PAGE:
With their huge sales figures in most of the developed world, you would expect Apple to be leading, or their about’s, in the world of IoT and smart home technology. It’s not that they have ignored this area of tech, far from it in fact. Homekit was introduced to us in 2014, and showed quite a bit of promise at the time. So why are experts starting to question their strategy for bringing their ecosystem into the smart home? The reasons are varied, but also very valid.
Apple has never been a company who like to share. From their proprietary charging cables to their operating systems, Apple likes to keep things in-house. While this may be great for security, it doesn’t allow much wiggle room for other companies to play nice with the Cupertino tech giants. Where the likes of Wink and SmartThings use common smart home wireless protocols via a hub, Apple has gone down the route of using ‘bridging’ hardware to allow smart bulbs and their ilk to communicate with their phones and tablets. This hardware obviously costs money. The cost of which isn’t solely landed on the consumer; manufacturer’s who create these HomeKit compatible bridges also will need to shell out extra due to the security demands Apple require all third party HomeKit developers to live up to. This could mean that some manufacturers either hike up the price of their bridges or forget about supporting Apple all together. Every HomeKit compatible bridge needs to be fitted with an Apple certified MFi chip, which is part of the reason these bridges are more expensive than most of the competition. So is there any way Apple could make this easier? Well, many experts seem to think there is.
One central hub to rule them all
A simple way this could be fixed is with a dedicated Apple hub. This could relieve the need for a certified Apple chip in bridges, and in some cases, it could render the need for a bridge obsolete. Whether Apple chooses to change tack and build themselves a hub is something we may find out at WWDC very soon. A purely Apple built hub could lead the way for IoT developers in the future and give them something to aim at. If they know that Apple will only be using certain protocols, then at least we can be sure that for the next five years or so, these are the protocols that need to be included. Apple, being the company they are, tend to mould the industry around them, whether we like it or not, and having an idea of where they want to go would be a boon for everyone, including their rivals.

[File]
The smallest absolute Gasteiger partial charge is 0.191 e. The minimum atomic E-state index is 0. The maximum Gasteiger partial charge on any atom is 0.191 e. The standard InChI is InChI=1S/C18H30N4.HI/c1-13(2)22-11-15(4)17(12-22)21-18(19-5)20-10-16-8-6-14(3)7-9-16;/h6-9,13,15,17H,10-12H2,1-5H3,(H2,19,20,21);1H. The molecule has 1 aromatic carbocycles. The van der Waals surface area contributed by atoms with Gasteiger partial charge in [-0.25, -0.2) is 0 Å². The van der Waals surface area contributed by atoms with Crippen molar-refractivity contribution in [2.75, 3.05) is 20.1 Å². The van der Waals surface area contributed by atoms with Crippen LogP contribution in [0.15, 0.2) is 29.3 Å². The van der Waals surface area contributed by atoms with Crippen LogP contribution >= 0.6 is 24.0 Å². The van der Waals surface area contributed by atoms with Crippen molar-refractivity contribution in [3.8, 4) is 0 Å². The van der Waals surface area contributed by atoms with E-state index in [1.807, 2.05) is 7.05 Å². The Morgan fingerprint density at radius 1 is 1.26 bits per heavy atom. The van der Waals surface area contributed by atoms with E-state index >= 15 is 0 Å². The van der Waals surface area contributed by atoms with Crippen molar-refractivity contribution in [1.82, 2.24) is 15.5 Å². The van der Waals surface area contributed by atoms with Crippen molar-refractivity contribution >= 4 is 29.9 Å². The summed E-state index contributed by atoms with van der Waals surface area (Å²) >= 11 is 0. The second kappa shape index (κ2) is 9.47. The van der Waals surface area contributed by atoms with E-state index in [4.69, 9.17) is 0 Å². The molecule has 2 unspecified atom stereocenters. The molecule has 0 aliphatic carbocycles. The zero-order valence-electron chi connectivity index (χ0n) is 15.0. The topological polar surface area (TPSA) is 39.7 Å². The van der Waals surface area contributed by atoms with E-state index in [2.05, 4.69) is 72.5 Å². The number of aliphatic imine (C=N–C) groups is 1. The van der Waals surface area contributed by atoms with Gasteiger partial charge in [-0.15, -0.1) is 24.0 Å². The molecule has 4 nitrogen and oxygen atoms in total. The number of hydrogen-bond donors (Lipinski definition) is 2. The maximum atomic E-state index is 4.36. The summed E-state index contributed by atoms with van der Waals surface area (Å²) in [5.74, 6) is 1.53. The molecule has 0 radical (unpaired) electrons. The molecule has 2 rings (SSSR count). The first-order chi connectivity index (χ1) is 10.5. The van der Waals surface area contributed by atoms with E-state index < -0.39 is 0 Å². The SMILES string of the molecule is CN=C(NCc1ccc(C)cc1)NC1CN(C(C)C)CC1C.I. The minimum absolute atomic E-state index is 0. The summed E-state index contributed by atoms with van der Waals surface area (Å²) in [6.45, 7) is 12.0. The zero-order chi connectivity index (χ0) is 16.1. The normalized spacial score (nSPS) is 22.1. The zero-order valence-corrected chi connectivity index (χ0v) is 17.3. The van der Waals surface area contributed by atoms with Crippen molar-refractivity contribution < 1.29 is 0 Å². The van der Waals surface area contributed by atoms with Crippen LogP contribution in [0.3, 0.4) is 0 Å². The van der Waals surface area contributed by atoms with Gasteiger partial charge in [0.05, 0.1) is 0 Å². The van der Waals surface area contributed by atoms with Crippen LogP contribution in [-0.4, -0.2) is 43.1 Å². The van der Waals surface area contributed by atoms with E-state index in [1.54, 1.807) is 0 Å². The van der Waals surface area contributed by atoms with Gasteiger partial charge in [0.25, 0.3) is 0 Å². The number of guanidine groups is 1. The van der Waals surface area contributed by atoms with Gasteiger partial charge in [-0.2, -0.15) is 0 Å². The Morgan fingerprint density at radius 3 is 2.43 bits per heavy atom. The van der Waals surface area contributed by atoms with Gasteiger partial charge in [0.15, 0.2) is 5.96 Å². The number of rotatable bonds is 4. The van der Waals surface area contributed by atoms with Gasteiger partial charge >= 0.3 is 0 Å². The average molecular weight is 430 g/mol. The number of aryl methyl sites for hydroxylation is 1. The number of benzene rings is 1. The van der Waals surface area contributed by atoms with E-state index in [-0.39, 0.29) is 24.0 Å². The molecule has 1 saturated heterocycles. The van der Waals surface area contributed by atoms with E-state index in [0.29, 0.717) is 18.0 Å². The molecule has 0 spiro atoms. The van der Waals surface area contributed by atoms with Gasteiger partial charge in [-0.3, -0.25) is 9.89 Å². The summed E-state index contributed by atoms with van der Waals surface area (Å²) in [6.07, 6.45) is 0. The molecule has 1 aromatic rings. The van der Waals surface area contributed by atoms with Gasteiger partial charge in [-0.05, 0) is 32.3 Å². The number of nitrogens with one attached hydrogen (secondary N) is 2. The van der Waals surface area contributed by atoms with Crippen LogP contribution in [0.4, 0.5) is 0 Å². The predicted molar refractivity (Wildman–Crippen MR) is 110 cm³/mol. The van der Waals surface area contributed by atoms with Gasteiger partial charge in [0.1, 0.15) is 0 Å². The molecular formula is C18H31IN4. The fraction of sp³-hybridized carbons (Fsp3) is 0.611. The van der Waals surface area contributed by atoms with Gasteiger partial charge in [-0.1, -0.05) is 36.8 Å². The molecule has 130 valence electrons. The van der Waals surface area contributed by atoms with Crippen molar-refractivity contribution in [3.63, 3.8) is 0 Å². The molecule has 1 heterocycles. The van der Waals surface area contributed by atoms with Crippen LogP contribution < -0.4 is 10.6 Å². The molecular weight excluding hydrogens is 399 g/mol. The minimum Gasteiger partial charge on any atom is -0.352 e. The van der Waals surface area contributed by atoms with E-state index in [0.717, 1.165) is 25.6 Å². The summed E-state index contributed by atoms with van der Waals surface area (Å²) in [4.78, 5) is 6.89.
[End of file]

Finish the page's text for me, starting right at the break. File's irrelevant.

The other option for Apple is to keep things as they are, but with the added expense associated with the extra hardware, it seems like a hub is a sensible way to go. This way they also get to sell another product, keep things within their own ecosystem, and hopefully, run things smoothly. With the likes of Google Home and Amazon Echo becoming ever more popular, Apple has become a slight anomaly when it comes to hubs of any sort, and while they are not always first to market when it comes to any product, this is an area they really don’t want to be left behind in. Hub’s can be a springboard for other device purchases in the family, and if they miss the boat here, and end up competing in an area already saturated with rival devices, they could find it difficult to gain a foothold.
Considering this is a relatively young sector of tech, it shouldn’t really come as a surprise that Apple has waited before dipping their toe into the water. They ran with the same tactic when releasing the iPhone and iPad, and still managed to release devices that sell better than pretty much anything else. The tendency to hold back and perfect a device is something they always do, and they do it well. If they do indeed release an IOT-centric hub, we can at least rest assured it will work well, and of course, look good. Whether it plays nicely with other devices and services, we will have to wait and see.
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